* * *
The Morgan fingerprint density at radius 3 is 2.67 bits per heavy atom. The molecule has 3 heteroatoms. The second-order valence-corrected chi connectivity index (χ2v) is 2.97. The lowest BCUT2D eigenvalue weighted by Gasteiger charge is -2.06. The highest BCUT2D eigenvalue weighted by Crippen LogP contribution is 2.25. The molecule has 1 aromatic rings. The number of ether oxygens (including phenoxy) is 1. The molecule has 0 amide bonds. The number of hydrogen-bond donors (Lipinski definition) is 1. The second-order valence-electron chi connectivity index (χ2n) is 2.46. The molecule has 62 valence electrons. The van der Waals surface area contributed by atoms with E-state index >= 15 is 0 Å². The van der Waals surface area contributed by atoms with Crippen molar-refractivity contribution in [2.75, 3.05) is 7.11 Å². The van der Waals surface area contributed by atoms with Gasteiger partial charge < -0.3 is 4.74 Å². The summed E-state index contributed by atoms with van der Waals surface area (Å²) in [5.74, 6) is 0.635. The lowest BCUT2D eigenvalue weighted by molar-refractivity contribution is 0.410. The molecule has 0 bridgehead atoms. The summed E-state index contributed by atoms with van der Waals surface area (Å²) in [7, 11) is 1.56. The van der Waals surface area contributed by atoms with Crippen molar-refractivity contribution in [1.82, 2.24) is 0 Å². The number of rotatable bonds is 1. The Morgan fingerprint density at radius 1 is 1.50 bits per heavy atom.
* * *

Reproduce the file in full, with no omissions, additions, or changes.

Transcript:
The Morgan fingerprint density at radius 3 is 2.67 bits per heavy atom. The molecule has 3 heteroatoms. The second-order valence-corrected chi connectivity index (χ2v) is 2.97. The lowest BCUT2D eigenvalue weighted by Gasteiger charge is -2.06. The highest BCUT2D eigenvalue weighted by Crippen LogP contribution is 2.25. The molecule has 1 aromatic rings. The number of ether oxygens (including phenoxy) is 1. The molecule has 0 amide bonds. The number of hydrogen-bond donors (Lipinski definition) is 1. The second-order valence-electron chi connectivity index (χ2n) is 2.46. The molecule has 62 valence electrons. The van der Waals surface area contributed by atoms with E-state index >= 15 is 0 Å². The van der Waals surface area contributed by atoms with Crippen molar-refractivity contribution in [2.75, 3.05) is 7.11 Å². The van der Waals surface area contributed by atoms with Gasteiger partial charge < -0.3 is 4.74 Å². The summed E-state index contributed by atoms with van der Waals surface area (Å²) in [5.74, 6) is 0.635. The lowest BCUT2D eigenvalue weighted by molar-refractivity contribution is 0.410. The molecule has 0 bridgehead atoms. The summed E-state index contributed by atoms with van der Waals surface area (Å²) in [7, 11) is 1.56. The van der Waals surface area contributed by atoms with Crippen molar-refractivity contribution in [1.82, 2.24) is 0 Å². The number of rotatable bonds is 1. The Morgan fingerprint density at radius 1 is 1.50 bits per heavy atom.